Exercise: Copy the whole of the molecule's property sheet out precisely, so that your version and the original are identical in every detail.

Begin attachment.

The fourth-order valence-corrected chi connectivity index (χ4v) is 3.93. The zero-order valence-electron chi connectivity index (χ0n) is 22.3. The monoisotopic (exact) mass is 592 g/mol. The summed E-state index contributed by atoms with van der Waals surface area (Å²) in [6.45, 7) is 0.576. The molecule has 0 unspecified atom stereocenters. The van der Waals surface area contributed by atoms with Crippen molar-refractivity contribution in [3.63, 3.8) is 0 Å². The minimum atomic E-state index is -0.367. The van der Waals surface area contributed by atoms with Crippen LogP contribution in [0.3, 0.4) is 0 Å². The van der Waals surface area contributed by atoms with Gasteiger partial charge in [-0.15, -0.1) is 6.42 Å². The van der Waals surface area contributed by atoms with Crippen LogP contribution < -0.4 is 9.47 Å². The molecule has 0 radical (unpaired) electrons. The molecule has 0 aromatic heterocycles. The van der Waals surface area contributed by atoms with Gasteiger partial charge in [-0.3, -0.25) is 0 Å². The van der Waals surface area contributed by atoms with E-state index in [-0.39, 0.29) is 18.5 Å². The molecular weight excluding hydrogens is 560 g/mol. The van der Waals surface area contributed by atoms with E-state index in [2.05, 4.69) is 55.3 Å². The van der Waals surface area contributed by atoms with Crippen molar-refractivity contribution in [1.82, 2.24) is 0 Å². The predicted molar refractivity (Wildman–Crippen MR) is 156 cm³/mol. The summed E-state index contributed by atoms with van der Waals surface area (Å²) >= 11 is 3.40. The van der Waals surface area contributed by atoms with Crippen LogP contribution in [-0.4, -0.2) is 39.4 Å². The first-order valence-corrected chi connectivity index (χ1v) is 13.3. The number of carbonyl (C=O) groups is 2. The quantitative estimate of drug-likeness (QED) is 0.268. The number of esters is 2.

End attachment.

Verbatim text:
The fourth-order valence-corrected chi connectivity index (χ4v) is 3.93. The zero-order valence-electron chi connectivity index (χ0n) is 22.3. The monoisotopic (exact) mass is 592 g/mol. The summed E-state index contributed by atoms with van der Waals surface area (Å²) in [6.45, 7) is 0.576. The molecule has 0 unspecified atom stereocenters. The van der Waals surface area contributed by atoms with Crippen molar-refractivity contribution in [3.63, 3.8) is 0 Å². The minimum atomic E-state index is -0.367. The van der Waals surface area contributed by atoms with Crippen LogP contribution in [0.3, 0.4) is 0 Å². The van der Waals surface area contributed by atoms with Gasteiger partial charge in [-0.15, -0.1) is 6.42 Å². The van der Waals surface area contributed by atoms with Crippen LogP contribution < -0.4 is 9.47 Å². The molecule has 0 radical (unpaired) electrons. The molecule has 0 aromatic heterocycles. The van der Waals surface area contributed by atoms with Gasteiger partial charge in [-0.3, -0.25) is 0 Å². The van der Waals surface area contributed by atoms with E-state index in [-0.39, 0.29) is 18.5 Å². The molecular weight excluding hydrogens is 560 g/mol. The van der Waals surface area contributed by atoms with E-state index in [2.05, 4.69) is 55.3 Å². The van der Waals surface area contributed by atoms with Crippen molar-refractivity contribution in [1.82, 2.24) is 0 Å². The predicted molar refractivity (Wildman–Crippen MR) is 156 cm³/mol. The summed E-state index contributed by atoms with van der Waals surface area (Å²) >= 11 is 3.40. The van der Waals surface area contributed by atoms with Crippen LogP contribution in [-0.4, -0.2) is 39.4 Å². The first-order valence-corrected chi connectivity index (χ1v) is 13.3. The number of carbonyl (C=O) groups is 2. The quantitative estimate of drug-likeness (QED) is 0.268. The number of esters is 2.